Starring: Tom Cruise, Sofia Boutella, Annabelle Wallis, Jake Johnson, Courtney B. Vance and Russell Crowe
Written by: David Koepp, Christopher McQuarrie and Dylan Kussman
Directed by: Alex Kurtzman
Original Year of release: 2017
Run Time: 1 hour, 50 miniutes
I’ll be honest: for the first hour of The Mummy, I thought they had a real winner on their hands. Not that it presents a real heir apparent to the previous entries in cinema’s bandage-wrapped brigade, but it holds a ton of B-movie pleasures and seems dedicated to doing its own thing instead of just following the playbook of earlier films. It generates reasonable scares, but in a fun way, and its premise shows enough promise to make the notion of a whole new “Dark Universe” kind of appealing.
Then they ruin it the same way every other would-be franchise starter ruins it: cramming in too much for the sake of the larger project, instead of letting this first one take the stage and breathe. That doesn’t entirely undo the more interesting elements on display, but it certainly renders their pleasures a lot harder to enjoy.
Let’s start with the good stuff, and at the top of that list stands Sofia Boutella as this film’s version of the immortal undead. The actress has parleyed her background as a dancer into some eminently tasty movie roles (she was the blade-legged henchgirl in Kingsman and Noted Alien Chick Jaylah in the last Star Trek movie), and this part may be her best yet. As Ahmanet, evil Egyptian queen-to-be denied true power by the birth of a younger brother and calling down the forces of darkness to even the score, she instills seductive menace into a role that hinges almost entirely on body language. You can’t have a mummy movie without a good mummy, and while this movie has a large number of problems, the title character isn’t one of them.
Nor is star Tom Cruise, who overcomes the lingering “why the hell am I here” notion by playing a shifty weasel instead of a traditional leading man. People tend to think of Cruise as a go-to onscreen hero, which often obfuscates the simple fact that he’s very, very good at playing twerps. His amoral army scout accidentally unearths Ahmanet’s tomb in the desert, setting the story in motion and painting a target on his back for the usual rule-the-universe-from-beyond-the-grave plot that Ahmanet really wants him to be a part of. Together, the two display a delightful chemistry that evokes the Lestat sequel that never was: ancient evil seeking modern weakness and possibly dooming humanity in the process.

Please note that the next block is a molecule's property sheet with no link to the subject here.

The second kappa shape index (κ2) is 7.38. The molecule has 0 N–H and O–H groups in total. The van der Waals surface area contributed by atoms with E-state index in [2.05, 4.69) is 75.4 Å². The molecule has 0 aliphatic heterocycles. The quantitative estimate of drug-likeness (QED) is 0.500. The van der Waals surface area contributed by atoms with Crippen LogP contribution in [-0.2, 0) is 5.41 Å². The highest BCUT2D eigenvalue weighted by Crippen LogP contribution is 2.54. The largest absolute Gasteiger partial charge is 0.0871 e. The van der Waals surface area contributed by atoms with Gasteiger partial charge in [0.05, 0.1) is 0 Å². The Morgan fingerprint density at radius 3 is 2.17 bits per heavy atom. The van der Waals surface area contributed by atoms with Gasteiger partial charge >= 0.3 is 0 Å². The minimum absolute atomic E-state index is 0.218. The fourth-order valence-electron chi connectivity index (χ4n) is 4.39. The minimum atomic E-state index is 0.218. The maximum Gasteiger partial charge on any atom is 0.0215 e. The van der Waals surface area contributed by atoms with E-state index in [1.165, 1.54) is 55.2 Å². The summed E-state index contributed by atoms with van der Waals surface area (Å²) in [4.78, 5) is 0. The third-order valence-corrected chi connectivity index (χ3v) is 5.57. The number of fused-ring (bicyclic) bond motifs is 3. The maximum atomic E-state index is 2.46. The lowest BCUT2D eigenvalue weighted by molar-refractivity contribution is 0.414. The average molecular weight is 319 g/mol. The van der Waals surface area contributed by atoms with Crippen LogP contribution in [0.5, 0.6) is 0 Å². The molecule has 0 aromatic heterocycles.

To that, The Mummy adds a fistful of rich pulpy horror: the kind that plays well on lazy Saturday afternoons and which we expect from summer entertainment that the Dark Universe is promising. Hapless victims transformed into lurching minions, murdered buddies hanging out in English bathrooms and uttering prophesies of doom, sinister ravens cawing gleefully from English tombstones… if Universal is serious about resurrecting its beloved monsters, it’s going to need that kind of material to work, and while it won’t make anyone forget Boris Karloff (or Christopher Lee or Arnold Vosloo, whose 1999 Mummy has held up impressively well), the set-up proves appreciably entertaining provided we don’t ask for the moon.
Then, as these projects so often do, it remembers the bigger picture… and the whole thing falls apart.
It starts with the ham-handed inclusion of a secret monster-hunting society intended to tie the Dark Universe together: a clumsy and not especially well-developed notion that struggles for traction from the beginning. It’s led by Dr. Henry Jekyll (Russell Crowe) who, as you may suspect, harbors a dark secret. Said secret doesn’t belong in this film, but The Mummy’s insistence on indulging it sends the whole thing careening into a wall. Even if it hadn’t, Crowe is the wrong actor to play meek and unassuming, as he does with Jekyll, and the secret organization around him feels like it was thrown together about a minute-and-a-half before the shoot started.
That forms a lodestone around the movie’s second and third act from which it never recovers. Director Alex Kurtzman tries to get back on track by delving into the idea of the monster within, but the film has done little before then to support the seriousness of the concept, and it smacks of focus-group meddling for a project that demands clarity of vision.
That may be the most depressing thing about The Mummy: the lack of a stronger premise to rally around. Universal’s superhero envy is palpable, and their urge to spin a viable new franchise out of their most stalwart property shows merit. I confess I’m very curious to see Javier Bardhem play Frankenstein’s monster, and nothing in The Mummy has convinced me that the Dark Universe can’t recover. But the studio’s original horror cycle was very much a product of its time, and resurrecting it for the 21st century means more than throwing some big names at the screen. They needed something powerful at the center of this endeavor, and while that may eventually arrive, we don’t see it here.
The Mummy ultimately becomes too ambitious to enjoy and too muddled to impress, joining the likes of Van Helsing and Dracula Untold as depressing also-rans rather than the trendsetter the filmmakers are hoping for. Joe Johnston’s troubled Wolfman reboot from 2010 actually came the closest to the vibe they’re trying for here, a vibe that can’t sing without a lot more breathing room than anxious executives are willing to provide. Better luck next time guys. The lurching undead may be necessary for this property, but the movie itself resembles them in all the wrong ways.